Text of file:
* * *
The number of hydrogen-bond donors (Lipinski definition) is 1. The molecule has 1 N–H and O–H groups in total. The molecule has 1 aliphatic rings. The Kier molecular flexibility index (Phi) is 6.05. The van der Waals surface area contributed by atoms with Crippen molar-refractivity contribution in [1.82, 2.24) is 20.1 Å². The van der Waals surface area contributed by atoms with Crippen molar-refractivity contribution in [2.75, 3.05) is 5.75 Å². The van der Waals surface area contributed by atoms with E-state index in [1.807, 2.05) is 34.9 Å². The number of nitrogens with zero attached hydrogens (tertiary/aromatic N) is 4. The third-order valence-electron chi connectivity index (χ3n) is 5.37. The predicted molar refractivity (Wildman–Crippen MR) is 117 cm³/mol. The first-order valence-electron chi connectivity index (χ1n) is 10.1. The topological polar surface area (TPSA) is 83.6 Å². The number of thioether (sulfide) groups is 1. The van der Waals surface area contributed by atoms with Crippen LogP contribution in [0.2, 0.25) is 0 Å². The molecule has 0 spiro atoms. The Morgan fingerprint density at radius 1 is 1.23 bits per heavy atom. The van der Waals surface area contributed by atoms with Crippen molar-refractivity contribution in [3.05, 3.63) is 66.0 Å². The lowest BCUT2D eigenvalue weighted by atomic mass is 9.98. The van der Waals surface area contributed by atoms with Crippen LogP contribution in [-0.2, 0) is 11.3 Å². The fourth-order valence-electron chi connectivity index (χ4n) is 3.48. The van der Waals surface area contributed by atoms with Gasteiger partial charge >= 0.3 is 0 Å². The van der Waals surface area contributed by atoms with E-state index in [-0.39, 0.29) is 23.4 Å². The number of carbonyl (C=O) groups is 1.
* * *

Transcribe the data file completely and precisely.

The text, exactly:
The number of hydrogen-bond donors (Lipinski definition) is 1. The molecule has 1 N–H and O–H groups in total. The molecule has 1 aliphatic rings. The Kier molecular flexibility index (Phi) is 6.05. The van der Waals surface area contributed by atoms with Crippen molar-refractivity contribution in [1.82, 2.24) is 20.1 Å². The van der Waals surface area contributed by atoms with Crippen molar-refractivity contribution in [2.75, 3.05) is 5.75 Å². The van der Waals surface area contributed by atoms with E-state index in [1.807, 2.05) is 34.9 Å². The number of nitrogens with zero attached hydrogens (tertiary/aromatic N) is 4. The third-order valence-electron chi connectivity index (χ3n) is 5.37. The predicted molar refractivity (Wildman–Crippen MR) is 117 cm³/mol. The first-order valence-electron chi connectivity index (χ1n) is 10.1. The topological polar surface area (TPSA) is 83.6 Å². The number of thioether (sulfide) groups is 1. The van der Waals surface area contributed by atoms with Crippen LogP contribution in [0.2, 0.25) is 0 Å². The molecule has 0 spiro atoms. The Morgan fingerprint density at radius 1 is 1.23 bits per heavy atom. The van der Waals surface area contributed by atoms with Crippen molar-refractivity contribution in [3.05, 3.63) is 66.0 Å². The lowest BCUT2D eigenvalue weighted by atomic mass is 9.98. The van der Waals surface area contributed by atoms with Crippen LogP contribution in [-0.2, 0) is 11.3 Å². The fourth-order valence-electron chi connectivity index (χ4n) is 3.48. The van der Waals surface area contributed by atoms with Gasteiger partial charge >= 0.3 is 0 Å². The van der Waals surface area contributed by atoms with E-state index in [-0.39, 0.29) is 23.4 Å². The number of carbonyl (C=O) groups is 1.